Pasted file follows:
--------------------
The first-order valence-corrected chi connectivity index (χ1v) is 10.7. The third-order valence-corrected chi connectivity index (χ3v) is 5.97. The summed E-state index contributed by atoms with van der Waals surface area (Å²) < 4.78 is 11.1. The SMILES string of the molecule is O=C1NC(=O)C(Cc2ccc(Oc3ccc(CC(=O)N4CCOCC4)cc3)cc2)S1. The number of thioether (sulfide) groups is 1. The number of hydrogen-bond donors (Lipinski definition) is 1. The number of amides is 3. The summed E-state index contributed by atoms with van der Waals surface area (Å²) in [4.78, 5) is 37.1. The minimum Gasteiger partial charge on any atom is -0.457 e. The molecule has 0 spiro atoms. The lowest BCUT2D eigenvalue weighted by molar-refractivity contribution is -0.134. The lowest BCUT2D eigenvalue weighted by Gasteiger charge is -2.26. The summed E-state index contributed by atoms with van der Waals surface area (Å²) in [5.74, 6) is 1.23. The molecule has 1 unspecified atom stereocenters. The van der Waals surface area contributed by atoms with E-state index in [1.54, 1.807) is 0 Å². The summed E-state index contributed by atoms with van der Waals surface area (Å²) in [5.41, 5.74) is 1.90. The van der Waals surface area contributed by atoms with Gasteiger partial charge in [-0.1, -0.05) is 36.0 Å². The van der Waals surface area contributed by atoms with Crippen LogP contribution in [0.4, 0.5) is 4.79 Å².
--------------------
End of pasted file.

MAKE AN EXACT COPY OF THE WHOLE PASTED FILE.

The first-order valence-corrected chi connectivity index (χ1v) is 10.7. The third-order valence-corrected chi connectivity index (χ3v) is 5.97. The summed E-state index contributed by atoms with van der Waals surface area (Å²) < 4.78 is 11.1. The SMILES string of the molecule is O=C1NC(=O)C(Cc2ccc(Oc3ccc(CC(=O)N4CCOCC4)cc3)cc2)S1. The number of thioether (sulfide) groups is 1. The number of hydrogen-bond donors (Lipinski definition) is 1. The number of amides is 3. The summed E-state index contributed by atoms with van der Waals surface area (Å²) in [4.78, 5) is 37.1. The minimum Gasteiger partial charge on any atom is -0.457 e. The molecule has 0 spiro atoms. The lowest BCUT2D eigenvalue weighted by molar-refractivity contribution is -0.134. The lowest BCUT2D eigenvalue weighted by Gasteiger charge is -2.26. The summed E-state index contributed by atoms with van der Waals surface area (Å²) in [5.74, 6) is 1.23. The molecule has 1 unspecified atom stereocenters. The van der Waals surface area contributed by atoms with E-state index in [1.54, 1.807) is 0 Å². The summed E-state index contributed by atoms with van der Waals surface area (Å²) in [5.41, 5.74) is 1.90. The van der Waals surface area contributed by atoms with Gasteiger partial charge in [-0.1, -0.05) is 36.0 Å². The van der Waals surface area contributed by atoms with Crippen LogP contribution in [0.4, 0.5) is 4.79 Å².